The DeTACT project has engaged malaria stakeholder engagement officers to communicate directly with National Malaria Control Programmes (NMCPs) to present to them to the DeTACT project and TACTs in general. Presentations on DeTACT and TACTs have been made at the RBM Partnership to End Malaria Case Management Working Group and the Seasonal Malaria Chemoprevention (SMC) Alliance Annual meetings. These efforts have led to significant interest from all parties in participating in future research and exploring the roll-out of TACTs in their countries.

To make TACTs available as quickly as possible where they are most needed it is critical to work with the pharmaceutical industry on the co-formulation. MORU has signed a memorandum of understanding with Fosun Pharma, China, and the Medicines for Malaria Venture (MMV) to develop and pre-qualify fixed-dose combinations of artemether-lumefantrine-amodiaquine, prior to deploying them across Africa.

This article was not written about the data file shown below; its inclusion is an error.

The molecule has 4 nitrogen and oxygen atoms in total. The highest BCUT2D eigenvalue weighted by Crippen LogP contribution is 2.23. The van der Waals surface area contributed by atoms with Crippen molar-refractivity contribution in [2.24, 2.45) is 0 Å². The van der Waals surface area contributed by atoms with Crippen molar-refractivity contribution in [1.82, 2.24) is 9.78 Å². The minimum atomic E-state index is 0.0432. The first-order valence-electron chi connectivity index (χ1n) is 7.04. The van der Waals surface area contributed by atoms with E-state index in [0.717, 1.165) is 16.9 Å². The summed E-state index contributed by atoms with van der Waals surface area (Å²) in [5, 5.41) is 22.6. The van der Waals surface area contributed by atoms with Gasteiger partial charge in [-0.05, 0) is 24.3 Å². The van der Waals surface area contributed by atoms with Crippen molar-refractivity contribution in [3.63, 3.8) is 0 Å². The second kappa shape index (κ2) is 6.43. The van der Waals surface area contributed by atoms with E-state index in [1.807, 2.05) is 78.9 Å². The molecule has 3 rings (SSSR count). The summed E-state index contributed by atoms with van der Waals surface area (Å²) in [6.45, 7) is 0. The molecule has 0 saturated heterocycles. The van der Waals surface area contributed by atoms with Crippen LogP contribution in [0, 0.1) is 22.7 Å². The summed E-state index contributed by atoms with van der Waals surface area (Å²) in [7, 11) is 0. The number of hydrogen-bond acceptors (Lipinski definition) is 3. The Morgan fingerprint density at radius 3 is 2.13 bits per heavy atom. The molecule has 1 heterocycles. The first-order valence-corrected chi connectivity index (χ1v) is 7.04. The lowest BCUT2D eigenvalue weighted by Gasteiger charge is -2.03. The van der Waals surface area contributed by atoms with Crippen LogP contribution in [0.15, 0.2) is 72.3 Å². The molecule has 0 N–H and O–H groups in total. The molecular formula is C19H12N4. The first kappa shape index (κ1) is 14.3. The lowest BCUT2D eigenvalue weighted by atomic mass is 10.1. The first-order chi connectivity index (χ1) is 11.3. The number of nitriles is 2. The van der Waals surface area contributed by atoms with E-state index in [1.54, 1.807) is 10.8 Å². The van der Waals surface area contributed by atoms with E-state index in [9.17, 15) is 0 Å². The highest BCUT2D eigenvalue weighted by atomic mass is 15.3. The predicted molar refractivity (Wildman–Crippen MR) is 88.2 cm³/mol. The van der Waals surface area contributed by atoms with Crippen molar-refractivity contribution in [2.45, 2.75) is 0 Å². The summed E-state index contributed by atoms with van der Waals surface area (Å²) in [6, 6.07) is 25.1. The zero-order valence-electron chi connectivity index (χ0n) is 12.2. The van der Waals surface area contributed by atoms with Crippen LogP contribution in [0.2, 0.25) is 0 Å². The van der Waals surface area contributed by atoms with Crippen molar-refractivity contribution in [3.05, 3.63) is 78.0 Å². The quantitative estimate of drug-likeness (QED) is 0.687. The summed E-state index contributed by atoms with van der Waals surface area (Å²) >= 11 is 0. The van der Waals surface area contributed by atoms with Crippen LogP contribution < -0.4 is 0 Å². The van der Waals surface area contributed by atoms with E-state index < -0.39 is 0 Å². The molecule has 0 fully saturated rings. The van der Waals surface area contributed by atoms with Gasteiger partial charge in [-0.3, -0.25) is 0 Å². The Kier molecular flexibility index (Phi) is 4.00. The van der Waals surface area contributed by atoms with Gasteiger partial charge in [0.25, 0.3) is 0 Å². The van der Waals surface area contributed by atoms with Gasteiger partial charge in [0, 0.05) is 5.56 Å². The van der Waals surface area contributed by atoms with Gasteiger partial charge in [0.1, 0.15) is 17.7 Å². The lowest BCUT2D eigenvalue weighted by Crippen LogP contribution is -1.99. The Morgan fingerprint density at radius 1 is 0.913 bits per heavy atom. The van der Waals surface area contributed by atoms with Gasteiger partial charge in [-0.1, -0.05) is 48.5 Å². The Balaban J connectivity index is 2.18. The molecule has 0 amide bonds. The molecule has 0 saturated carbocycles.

'The DeTACT trial will generate data not only on the efficacy and safety of TACTs but also on the pharmacokinetics of each of the drug components, including in malnourished children – a particularly vulnerable sub-population. In addition, there will be cutting-edge analyses, combining clinical trial data with that from whole genome and transcriptome studies, to improve our understanding of artemisinin and antimalarial drug resistance,' said Dr Mehul Dhorda, DeTACT-Africa Coordinator.

Similar stories

Côte d’Ivoire becomes first nation to deploy R21 malaria vaccine

Côte d’Ivoire will become the first country to roll-out the new R21/Matrix-M™ vaccine with the first child vaccinated in Abidjan, marking a critical step and historic milestone in the global fight against malaria. 15 African countries are expected to introduce malaria vaccines with Gavi support in 2024, and countries plan to reach around 6.6 million children with the malaria vaccine in 2024 and 2025. The new vaccine has been authorised by Ghana, Nigeria, Burkina Faso and the Central African Republic, and many others are preparing to receive shipments.